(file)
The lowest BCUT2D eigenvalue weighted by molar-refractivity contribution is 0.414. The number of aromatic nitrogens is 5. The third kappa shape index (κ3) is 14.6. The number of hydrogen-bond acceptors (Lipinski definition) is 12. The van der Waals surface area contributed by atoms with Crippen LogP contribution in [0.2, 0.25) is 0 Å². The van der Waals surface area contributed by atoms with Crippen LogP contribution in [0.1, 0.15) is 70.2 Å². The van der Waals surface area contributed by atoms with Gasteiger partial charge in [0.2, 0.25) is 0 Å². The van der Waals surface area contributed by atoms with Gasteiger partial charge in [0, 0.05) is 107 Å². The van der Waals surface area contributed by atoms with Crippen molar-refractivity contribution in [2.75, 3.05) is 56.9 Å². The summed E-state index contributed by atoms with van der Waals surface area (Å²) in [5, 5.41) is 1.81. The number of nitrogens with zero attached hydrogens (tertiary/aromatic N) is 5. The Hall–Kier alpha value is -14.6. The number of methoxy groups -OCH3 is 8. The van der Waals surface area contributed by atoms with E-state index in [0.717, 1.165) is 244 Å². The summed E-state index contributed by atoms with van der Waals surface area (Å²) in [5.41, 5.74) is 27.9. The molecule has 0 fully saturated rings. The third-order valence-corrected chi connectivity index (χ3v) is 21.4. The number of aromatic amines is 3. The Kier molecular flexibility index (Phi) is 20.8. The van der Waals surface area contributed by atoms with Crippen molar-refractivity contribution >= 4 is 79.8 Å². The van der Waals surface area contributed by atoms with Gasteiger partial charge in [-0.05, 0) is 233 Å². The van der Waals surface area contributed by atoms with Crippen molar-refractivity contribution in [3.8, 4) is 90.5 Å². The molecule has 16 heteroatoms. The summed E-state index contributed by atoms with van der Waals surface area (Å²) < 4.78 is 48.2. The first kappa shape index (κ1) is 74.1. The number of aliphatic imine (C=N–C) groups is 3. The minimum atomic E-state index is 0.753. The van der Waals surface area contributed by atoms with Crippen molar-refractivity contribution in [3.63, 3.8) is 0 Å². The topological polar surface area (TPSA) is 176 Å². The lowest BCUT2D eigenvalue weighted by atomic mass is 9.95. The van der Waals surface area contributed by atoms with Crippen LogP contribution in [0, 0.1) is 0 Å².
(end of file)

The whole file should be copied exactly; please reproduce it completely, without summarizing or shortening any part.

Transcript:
The lowest BCUT2D eigenvalue weighted by molar-refractivity contribution is 0.414. The number of aromatic nitrogens is 5. The third kappa shape index (κ3) is 14.6. The number of hydrogen-bond acceptors (Lipinski definition) is 12. The van der Waals surface area contributed by atoms with Crippen LogP contribution in [0.2, 0.25) is 0 Å². The van der Waals surface area contributed by atoms with Crippen LogP contribution in [0.1, 0.15) is 70.2 Å². The van der Waals surface area contributed by atoms with Gasteiger partial charge in [0.2, 0.25) is 0 Å². The van der Waals surface area contributed by atoms with Gasteiger partial charge in [0, 0.05) is 107 Å². The van der Waals surface area contributed by atoms with Crippen molar-refractivity contribution in [2.75, 3.05) is 56.9 Å². The summed E-state index contributed by atoms with van der Waals surface area (Å²) in [5, 5.41) is 1.81. The number of nitrogens with zero attached hydrogens (tertiary/aromatic N) is 5. The Hall–Kier alpha value is -14.6. The number of methoxy groups -OCH3 is 8. The van der Waals surface area contributed by atoms with E-state index in [0.717, 1.165) is 244 Å². The summed E-state index contributed by atoms with van der Waals surface area (Å²) in [5.41, 5.74) is 27.9. The molecule has 0 fully saturated rings. The third-order valence-corrected chi connectivity index (χ3v) is 21.4. The number of aromatic amines is 3. The Kier molecular flexibility index (Phi) is 20.8. The van der Waals surface area contributed by atoms with Crippen molar-refractivity contribution >= 4 is 79.8 Å². The van der Waals surface area contributed by atoms with Gasteiger partial charge in [-0.05, 0) is 233 Å². The van der Waals surface area contributed by atoms with Crippen molar-refractivity contribution in [3.8, 4) is 90.5 Å². The molecule has 16 heteroatoms. The summed E-state index contributed by atoms with van der Waals surface area (Å²) < 4.78 is 48.2. The first kappa shape index (κ1) is 74.1. The number of aliphatic imine (C=N–C) groups is 3. The minimum atomic E-state index is 0.753. The van der Waals surface area contributed by atoms with Crippen molar-refractivity contribution in [3.63, 3.8) is 0 Å². The topological polar surface area (TPSA) is 176 Å². The lowest BCUT2D eigenvalue weighted by atomic mass is 9.95. The van der Waals surface area contributed by atoms with Crippen LogP contribution in [0, 0.1) is 0 Å².